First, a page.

1944 mug shot of Gib McElroy taken at Stalag Luft 7, an infamous prisoner-of-war camp; Gib with grandson Joe Aubrey and great granddaughters at Perley Rideau in 2016; Gib in uniform in 2013
Gib McElroy Lives on Through Gift-in-Will
During his lifetime, Gib (Gilbert) McElroy narrowly escaped death several times. After passing away in May 2020, he found a way to live on: by making a generous gift in will to the Perley Rideau Foundation.
Born in Ottawa in 1924, Gib had a difficult childhood. His mother died when he was 6 years old, so his elder sister raised him. On his 18th birthday, Gib enlisted in the Royal Canadian Air Force.
“He told me that he wanted to be like Charlie Kelly, a neighbourhood friend who was a few years older,” says Joe Aubrey, Gib’s grandson and executor of his estate. “At the time, of course, he had no idea that their paths would cross many times.”
Gib served in a Lancaster crew, among the most perilous of all wartime assignments; fewer than 50 percent of all crew members evaded death, injury and capture. As tail gunner, Gib’s job was to fire at attacking planes from a cramped turret at the back of the plane. He participated in about 30 bombing missions over enemy territory, crash-landing three times and parachuting twice from Lancasters engulfed in flames.
Joe Aubrey believes that a cavalier attitude helped him survive. “When asked how he managed to survive, he was fond of saying: ‘If I was afraid, I’d be dead.’”
Shot down over Belgium on what proved to be his final mission, Gib ended up in a prisoner-of-war camp. Among a new group of prisoners marched into the camp one day was Charlie Kelly, who had already spent nearly two years in captivity. Their friendship deepened and enabled them to survive the rest of the war, including a two-week forced march to another camp during the winter of 1945. Years later, Charlie served as best man at Gib’s wedding and Gib became godson to one of Charlie’s sons.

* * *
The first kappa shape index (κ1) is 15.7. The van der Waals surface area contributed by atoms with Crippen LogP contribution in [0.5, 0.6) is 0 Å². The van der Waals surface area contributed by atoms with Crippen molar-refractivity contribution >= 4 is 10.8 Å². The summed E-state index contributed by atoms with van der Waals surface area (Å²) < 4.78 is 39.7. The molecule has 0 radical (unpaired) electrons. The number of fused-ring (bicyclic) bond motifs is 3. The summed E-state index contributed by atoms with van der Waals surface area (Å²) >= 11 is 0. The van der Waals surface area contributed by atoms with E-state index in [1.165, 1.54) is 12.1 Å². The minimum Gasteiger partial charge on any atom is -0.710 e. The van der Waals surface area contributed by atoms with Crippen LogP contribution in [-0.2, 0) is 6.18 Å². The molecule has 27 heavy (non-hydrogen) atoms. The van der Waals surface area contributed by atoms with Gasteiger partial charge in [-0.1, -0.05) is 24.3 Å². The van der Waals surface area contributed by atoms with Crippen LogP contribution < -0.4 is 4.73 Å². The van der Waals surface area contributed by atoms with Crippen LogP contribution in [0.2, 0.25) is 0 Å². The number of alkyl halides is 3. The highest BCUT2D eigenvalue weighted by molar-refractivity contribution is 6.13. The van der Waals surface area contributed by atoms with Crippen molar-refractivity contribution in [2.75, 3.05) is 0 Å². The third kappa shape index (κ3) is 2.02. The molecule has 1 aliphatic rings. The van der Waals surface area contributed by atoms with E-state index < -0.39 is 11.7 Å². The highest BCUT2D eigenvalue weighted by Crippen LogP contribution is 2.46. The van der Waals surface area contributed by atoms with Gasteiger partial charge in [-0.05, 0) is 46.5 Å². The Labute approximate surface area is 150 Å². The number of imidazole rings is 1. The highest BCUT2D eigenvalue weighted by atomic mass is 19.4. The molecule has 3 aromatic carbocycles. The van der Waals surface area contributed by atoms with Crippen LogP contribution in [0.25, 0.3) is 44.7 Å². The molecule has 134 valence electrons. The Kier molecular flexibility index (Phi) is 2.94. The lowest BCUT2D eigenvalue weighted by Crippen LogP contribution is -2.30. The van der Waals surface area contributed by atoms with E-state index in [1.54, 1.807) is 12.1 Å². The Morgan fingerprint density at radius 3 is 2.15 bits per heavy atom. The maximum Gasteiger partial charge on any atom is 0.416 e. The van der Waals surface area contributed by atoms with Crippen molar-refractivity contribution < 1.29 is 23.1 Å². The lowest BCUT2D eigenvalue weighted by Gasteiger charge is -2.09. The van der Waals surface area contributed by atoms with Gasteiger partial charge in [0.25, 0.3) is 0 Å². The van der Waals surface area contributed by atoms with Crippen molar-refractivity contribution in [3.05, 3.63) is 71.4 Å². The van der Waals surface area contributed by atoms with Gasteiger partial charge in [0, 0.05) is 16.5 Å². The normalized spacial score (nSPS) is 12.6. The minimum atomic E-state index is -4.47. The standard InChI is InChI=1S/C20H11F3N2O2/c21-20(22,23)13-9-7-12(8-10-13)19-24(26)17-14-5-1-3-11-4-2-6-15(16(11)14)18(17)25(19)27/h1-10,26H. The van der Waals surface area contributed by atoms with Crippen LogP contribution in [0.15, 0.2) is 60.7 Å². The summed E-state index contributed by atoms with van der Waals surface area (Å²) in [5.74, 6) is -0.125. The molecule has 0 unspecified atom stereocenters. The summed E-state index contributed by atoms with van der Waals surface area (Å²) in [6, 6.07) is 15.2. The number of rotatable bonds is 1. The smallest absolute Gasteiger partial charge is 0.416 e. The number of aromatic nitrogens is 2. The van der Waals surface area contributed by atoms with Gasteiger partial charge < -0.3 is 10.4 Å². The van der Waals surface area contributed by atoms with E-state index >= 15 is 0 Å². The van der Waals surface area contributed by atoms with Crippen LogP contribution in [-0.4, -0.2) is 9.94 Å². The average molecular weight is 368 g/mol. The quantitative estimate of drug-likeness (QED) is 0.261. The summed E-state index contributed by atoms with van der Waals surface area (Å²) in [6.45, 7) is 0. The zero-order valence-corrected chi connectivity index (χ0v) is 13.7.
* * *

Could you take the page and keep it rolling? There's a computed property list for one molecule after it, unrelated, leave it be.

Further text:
“Gib was a wonderful grandfather to me,” says Joe, “but I think he struggled to be a good husband and father, probably because of his childhood and wartime experiences.”
Gib’s marriage ended in divorce and his wife raised their three children. Eventually, there would be six grandchildren and nine great grandchildren. He continued to evade death, surviving a car crash in 1954 and a train derailment a year later in Maxville, Ontario. In his early 30s, Gib began to attend Alcoholics Anonymous meetings. Sober the rest of his life, he helped countless others deal with addiction.
“While many people made a big deal of his war service, I think he took greater pride in helping other alcoholics,” says Joe.
In his 50s, Gib fell in love with Theresa Lavigueur. The relationship would last the rest of their lives and both would eventually move into the Perley and Rideau Veterans’ Health Centre. When Gib moved into the Perley Rideau in 2013, he was delighted to reconnect with Charlie Kelly, who had moved in a few weeks earlier.
“Moving into the Perley added several years to his life,” says Joe, who visited often with his children.
Thanks to a gregarious personality, Gib endeared himself to staff and visitors. He served as President of the Veterans Residents’ Council, sang in the choir and attended every musical performance he could.
“Given how much he enjoyed his final years at the Perley, I wasn’t surprised that he made a gift-in-will to the Perley Rideau Foundation,” says Joe. He recognized that donations to the Foundation support the exceptional quality of care that residents receive.”